Colorism: As Told By A Dark Skinned Woman
Updated: Aug 29
"You're pretty... for a dark-skinned girl."
That backward "compliment" echoes over and over in my mind as I have flashbacks from my teenage days. I had no idea what colorism was, but I did know that I looked in the mirror and saw inferiority staring back at me. My color, shade, complexion- whatever you want to call it- made me feel uncomfortable and I was feeling the nasty effects of colorism.
I remember examining my skin before I would get into the shower and wondering if by some mysterious way there was another layer, a lighter layer, of skin that lay beneath my dark exterior. If I scrubbed hard enough, would that rid me of my "problem"?
I’d look at my mother’s light complexion and would wonder why I didn’t get that part of her deposited into me.
If you’re reading this and you’re also a dark-skinned woman then- and I’m not saying this is everyone’s truth- you can probably relate to the feelings I had about myself and my skin tone, the backward “compliments” and the harsh sting of colorism in the music you listened to, what you saw on television, dating, within your own family and so on.
And you probably can also relate to the fact that a lot of the things that stung when you were a child or teenager didn’t suddenly wash away as soon as you become older. It took time and some days, for me, it's still taking time. I mean, I’m comfortable enough in my skin now to know that having a darker skin tone doesn’t make me inadequate, undesirable, or undeserving but sometimes I'm triggered by what I continue to see on social media and elsewhere.
So, what is colorism? A formal definition would tell us that it's: A form of prejudice or discrimination in which people are treated differently based on the social meanings attached to their skin color; typically, within the same ethnic or racial group.
Colorism has defined societal standards of beauty, equating lighter skin with being ‘good’ and ‘pretty’ while equating darker skin with being ‘bad’ and ‘ugly.’ Or what’s most common with Black women, equating lighter skin women with being ‘soft’ and ‘kind’ and equating darker skin women with being ‘mean’ and ‘rough’.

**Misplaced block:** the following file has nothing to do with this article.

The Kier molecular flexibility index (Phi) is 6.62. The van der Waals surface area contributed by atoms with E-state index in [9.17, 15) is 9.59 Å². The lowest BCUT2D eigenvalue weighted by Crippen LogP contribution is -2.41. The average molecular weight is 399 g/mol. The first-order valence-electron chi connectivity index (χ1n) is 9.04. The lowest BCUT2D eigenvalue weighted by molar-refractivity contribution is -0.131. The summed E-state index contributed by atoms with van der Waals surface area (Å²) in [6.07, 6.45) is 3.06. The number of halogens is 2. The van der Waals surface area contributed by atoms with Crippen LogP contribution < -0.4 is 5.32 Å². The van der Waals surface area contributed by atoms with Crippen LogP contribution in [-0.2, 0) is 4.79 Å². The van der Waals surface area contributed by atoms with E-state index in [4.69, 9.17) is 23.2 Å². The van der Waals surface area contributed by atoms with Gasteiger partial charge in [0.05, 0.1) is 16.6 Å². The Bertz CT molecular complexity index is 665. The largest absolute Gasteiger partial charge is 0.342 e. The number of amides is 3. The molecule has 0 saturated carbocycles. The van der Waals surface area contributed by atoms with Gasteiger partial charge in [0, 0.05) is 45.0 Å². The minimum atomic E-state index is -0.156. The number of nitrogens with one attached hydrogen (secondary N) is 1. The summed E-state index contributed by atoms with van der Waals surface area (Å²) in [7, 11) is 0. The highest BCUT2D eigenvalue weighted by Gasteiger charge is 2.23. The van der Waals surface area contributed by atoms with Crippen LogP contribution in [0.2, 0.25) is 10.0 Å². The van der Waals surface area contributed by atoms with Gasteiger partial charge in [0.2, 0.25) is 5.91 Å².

These standards of beauty are derived from Eurocentric features and European standards of beauty. Historically, we all know colorism is rooted in slavery. Lighter slaves worked in the house and darker slaves worked in the field. Lighter slaves were closer to whiteness so they were favored more and got certain privileges darker slaves didn’t.
And it reaches beyond physical beauty by showing its face in discrimination within the workplace (skin tone was often the most important factor when applying for work in the 20th century), in courtrooms and holds psychological, relational, and emotional effects. Statistics even show that it has more of an impact on Black women than men.
Black women have been pitted against each other in a battle that serves no purpose because we're on the same side after all.
To me, it often feels as though we [the Black community] have added more and more blocks to the tower of colorism by either acting like it’s not a real issue or by acknowledging it and still choosing to participate in it. How do we break down this ugly tower once and for all? A tower that continues to put a strain on our community.
I’ve gotten to a place where I’ve not only been able to recognize the ways in which I have been affected by colorism, but also acknowledge and understand that my lighter-skinned sisters are not immune to the harshness of colorism. Though our hardships may never look the same or exist within the same capacity, they are still there and are still valid.
I love my skin and everything that comes with it. I can't force anyone that's still color struck to see the value or love my skin the way I do. If you can only appreciate a certain "aesthetic" of dark-skinned women then we don't need you. Respect all of us in every way that we come.
Colorism has never been something that propels the Black community forward in a positive direction, and while it can be said that we have taken steps in the right direction and have broken down walls that were built to divide us, it can also be said there's still dismantling that needs to take place.
Black is beautiful and great in all shades, colors, and complexions.
Thanks for reading, and don't forget... be great! xoxo.